(b) Insufficient Funding.—Except as provided under subsection (c), the requirements of this Act shall have effect only to the extent that sufficient funding is appropriated, as authorized under subsection (a). Sufficient funding is defined as funds required to fully or partially comply with the requirements of this Act.

(c) Report to Congress.—NASA shall report to Congress not later than 90 days after the date of enactment of this Act on the specific costs and actions needed to extend the operation of the Space Shuttle in accordance with this Act.

(d) Operational Efficiencies.—As soon as possible, but no later than March 31, 2011, NASA shall investigate areas of reduced operations and enhanced cost savings and implement those that do not impinge the safe operation of the Space Shuttle program, including the following:

(1) The possible retirement of one Space Shuttle orbiter, leaving 2 to remain operational, in a manner that ensures the safe operation of the Space Shuttle program.

(2) Significantly reducing changes to the design of the Space Shuttle orbiters, in a manner that ensures the safe operation of the Space Shuttle program. This shall include changes to the Space Shuttle software systems.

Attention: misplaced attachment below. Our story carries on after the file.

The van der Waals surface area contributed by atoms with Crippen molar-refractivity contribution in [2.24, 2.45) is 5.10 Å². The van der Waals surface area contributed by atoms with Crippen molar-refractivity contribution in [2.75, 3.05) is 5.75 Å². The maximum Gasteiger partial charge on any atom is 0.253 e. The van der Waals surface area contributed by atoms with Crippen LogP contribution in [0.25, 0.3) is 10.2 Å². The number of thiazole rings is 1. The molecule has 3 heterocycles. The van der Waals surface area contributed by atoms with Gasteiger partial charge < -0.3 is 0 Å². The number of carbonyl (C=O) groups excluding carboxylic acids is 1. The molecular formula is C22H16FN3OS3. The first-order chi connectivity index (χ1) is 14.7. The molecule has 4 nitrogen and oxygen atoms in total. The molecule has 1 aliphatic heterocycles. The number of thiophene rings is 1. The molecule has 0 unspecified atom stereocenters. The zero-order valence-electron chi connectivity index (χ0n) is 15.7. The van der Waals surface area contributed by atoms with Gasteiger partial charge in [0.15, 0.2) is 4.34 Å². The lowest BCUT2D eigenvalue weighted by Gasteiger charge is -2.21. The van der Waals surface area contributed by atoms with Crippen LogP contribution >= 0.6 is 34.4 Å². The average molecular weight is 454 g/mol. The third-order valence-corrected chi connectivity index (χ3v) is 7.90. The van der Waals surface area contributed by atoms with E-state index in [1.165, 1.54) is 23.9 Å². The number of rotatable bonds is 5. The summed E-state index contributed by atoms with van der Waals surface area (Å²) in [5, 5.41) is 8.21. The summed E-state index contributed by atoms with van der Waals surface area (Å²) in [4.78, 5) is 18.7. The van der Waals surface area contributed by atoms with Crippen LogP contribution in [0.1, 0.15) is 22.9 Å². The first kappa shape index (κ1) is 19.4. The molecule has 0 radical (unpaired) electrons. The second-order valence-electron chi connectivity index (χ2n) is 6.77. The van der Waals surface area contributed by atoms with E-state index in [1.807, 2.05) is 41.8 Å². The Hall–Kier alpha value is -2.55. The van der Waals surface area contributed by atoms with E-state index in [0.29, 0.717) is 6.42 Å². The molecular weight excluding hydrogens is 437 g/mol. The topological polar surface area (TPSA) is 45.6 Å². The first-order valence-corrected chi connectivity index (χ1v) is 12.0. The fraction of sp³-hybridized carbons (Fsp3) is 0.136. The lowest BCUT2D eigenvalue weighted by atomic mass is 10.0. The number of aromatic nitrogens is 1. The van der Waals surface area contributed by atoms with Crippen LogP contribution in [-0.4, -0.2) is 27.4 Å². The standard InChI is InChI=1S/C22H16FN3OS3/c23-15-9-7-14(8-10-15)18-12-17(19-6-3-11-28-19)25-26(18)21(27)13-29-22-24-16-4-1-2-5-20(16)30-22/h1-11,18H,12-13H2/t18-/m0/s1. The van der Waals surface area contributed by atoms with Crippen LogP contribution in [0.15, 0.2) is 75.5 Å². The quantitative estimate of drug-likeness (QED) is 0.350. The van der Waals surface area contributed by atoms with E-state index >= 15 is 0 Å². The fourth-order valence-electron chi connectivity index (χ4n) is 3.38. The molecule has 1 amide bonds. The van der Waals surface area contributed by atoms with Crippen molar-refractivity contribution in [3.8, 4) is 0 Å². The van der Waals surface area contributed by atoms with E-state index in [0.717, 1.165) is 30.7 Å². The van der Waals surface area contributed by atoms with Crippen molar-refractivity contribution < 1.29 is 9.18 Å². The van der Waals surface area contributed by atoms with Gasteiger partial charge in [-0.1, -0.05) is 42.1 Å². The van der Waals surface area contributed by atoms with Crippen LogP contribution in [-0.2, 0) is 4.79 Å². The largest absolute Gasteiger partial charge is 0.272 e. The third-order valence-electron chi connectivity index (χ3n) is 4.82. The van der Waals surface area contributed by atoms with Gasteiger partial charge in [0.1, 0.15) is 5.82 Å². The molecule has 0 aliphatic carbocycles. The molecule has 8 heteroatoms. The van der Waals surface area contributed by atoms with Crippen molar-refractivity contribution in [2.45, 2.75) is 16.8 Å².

(3) Significantly reducing Space Shuttle orbiter configuration operations and payload configuration operations, in a manner that ensures the safe operation of the Space Shuttle program.

(4) Maximizing the use of shared personnel between the continued operation of the Space Shuttle and Constellation and other NASA programs.

(e) Facilities.—If conflicts arise in NASA’s efforts to allocate facilities, personnel, and other resources in order to fly the Space Shuttle as well as continue the development of Constellation, then NASA shall identify in a report to Congress in advance such conflicts, along with recommendations as to how they can be mitigated.

SEC. 4. Expediting constellation.

(a) Report to congress.—Not later than 3 months after the date of enactment of this Act, NASA shall report to Congress on the amount of funding needed to expedite the schedule of the Orion Crew Exploration Vehicle and the Ares I Crew Vehicle and associated ground support systems. Such report shall—

(1) contain a description and timeline for an expedited schedule to bring Orion and Ares I on line sooner; and

(2) outline the additional funding needed to achieve this expedited schedule.

(b) Authorization of approprations.—There are authorized to be appropriated to NASA such sums as may be necessary to achieve the goals of this section. Such funding shall be in addition to any funding needed to continue operations of the Shuttle beyond 2010.